you’ve looked into creating a revocable living trust to avoid probate,
you may have heard of a “pour-over will.” This kind of will
is often used with a living trust. Under the terms of a pour-over will,
all property that passes through the will at your death is transferred to
(poured into) your trust. Then it’s distributed to the trust beneficiaries
you named while you were alive.
of Pour-Over Wills
Why have a will that does nothing but transfer property to your trust?
(For that matter, why do you need a will at all if you’re using
a living trust to leave your property?) The answer is that many estate
planners think it’s a good idea to have all your assets covered
by the terms of just one document, the trust document. This arrangement
offers several advantages.
When everything is controlled by just one document, the trust, it makes
it clear who gets what. It’s also easier for the executor and
trustee who are in charge of wrapping up your estate after your death.
You’re not going to transfer everything you own into your living
trust. (No one does.) A pour-over will takes care of assets that you
don’t get around to transferring to the trust before your death.
Trusts, unlike wills, are private; they don’t become public records
after your death, available to anyone who wants to look at them. This
keeps the details of who inherits your property more private.
Disadvantages of Pour-Over Wills
The main downside to pour-over wills is that (like all wills), the property
that passes through them must go through probate. That means that any
property headed toward a living trust may get hung up in probate before
it can be distributed by the trust. This may force the living trust to
go on for months after the death of the will and trust maker. In contrast,
property left directly through a living trust can usually be distributed
to the beneficiaries within a few weeks after the trust maker’s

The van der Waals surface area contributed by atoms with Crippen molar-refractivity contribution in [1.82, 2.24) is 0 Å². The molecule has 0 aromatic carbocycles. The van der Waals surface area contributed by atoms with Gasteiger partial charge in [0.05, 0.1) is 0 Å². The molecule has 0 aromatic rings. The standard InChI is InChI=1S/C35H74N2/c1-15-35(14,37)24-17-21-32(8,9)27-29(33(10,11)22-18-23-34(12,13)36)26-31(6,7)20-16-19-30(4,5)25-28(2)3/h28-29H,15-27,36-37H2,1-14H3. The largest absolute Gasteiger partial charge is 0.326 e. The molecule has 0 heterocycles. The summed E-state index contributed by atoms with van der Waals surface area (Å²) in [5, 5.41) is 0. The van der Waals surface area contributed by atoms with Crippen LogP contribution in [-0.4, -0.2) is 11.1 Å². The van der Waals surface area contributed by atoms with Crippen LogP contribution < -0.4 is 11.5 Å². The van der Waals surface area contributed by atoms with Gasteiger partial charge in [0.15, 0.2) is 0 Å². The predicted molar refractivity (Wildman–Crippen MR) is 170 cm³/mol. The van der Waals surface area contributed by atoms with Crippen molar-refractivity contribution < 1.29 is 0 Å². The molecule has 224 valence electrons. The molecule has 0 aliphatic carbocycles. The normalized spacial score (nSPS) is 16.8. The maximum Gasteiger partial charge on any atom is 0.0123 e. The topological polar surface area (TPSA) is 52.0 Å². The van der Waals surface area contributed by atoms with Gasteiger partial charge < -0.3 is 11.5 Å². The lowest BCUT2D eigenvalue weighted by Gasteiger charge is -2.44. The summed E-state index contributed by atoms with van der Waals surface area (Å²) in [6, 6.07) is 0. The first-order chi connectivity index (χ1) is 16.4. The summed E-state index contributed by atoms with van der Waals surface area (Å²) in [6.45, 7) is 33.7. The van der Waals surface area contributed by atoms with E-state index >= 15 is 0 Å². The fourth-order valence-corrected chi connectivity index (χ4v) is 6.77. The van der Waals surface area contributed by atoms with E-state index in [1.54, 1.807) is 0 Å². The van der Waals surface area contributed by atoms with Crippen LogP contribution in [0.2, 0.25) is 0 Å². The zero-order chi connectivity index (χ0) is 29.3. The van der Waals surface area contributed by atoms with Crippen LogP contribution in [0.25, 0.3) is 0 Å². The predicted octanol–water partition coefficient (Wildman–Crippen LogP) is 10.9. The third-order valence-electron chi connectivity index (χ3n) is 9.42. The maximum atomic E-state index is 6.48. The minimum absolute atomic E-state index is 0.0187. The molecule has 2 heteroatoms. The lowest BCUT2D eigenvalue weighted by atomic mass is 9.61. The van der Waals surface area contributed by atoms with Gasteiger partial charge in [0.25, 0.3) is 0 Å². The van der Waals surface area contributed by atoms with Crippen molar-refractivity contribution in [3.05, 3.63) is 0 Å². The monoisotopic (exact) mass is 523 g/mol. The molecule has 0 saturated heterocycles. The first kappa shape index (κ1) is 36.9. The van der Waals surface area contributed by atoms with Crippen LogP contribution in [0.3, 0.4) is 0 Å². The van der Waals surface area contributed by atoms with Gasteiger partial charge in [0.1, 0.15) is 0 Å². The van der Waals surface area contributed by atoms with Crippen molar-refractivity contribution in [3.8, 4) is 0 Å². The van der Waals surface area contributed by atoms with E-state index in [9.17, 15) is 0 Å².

in most cases, not too much property passes through a pour-over will.
If you do good job of estate planning, you’ll transfer all of your
valuable assets to the trust while you’re alive. Only the leftovers—things
of minor value—should pass under the terms of the will. And if the
value of the property that passes under the will (often called the “probate
estate”) is small enough, your estate may qualify for special small
estate probate procedures. These procedures are quicker, simpler, and
less expensive than regular probate. In most states, they can be used
for any kind of property except real estate.
In the case of a pour-over will, the executor has just one job: to take
all assets that passes under the will and put them into the living trust.
going to all the trouble of setting a revocable living trust to spare
your family the expense and delay of probate. So it would defeat the purpose
if a formal probate proceeding were necessary just to get assets into
your living trust. But it’s a possibility. Unless your estate qualifies
for probate shortcut, assets that pass through the pour-over will need
to go through probate.
Once the assets are held in the name of the trust, they become the responsibility
of the successor trustee—the person you named in your living trust
to take over at your death or incapacity.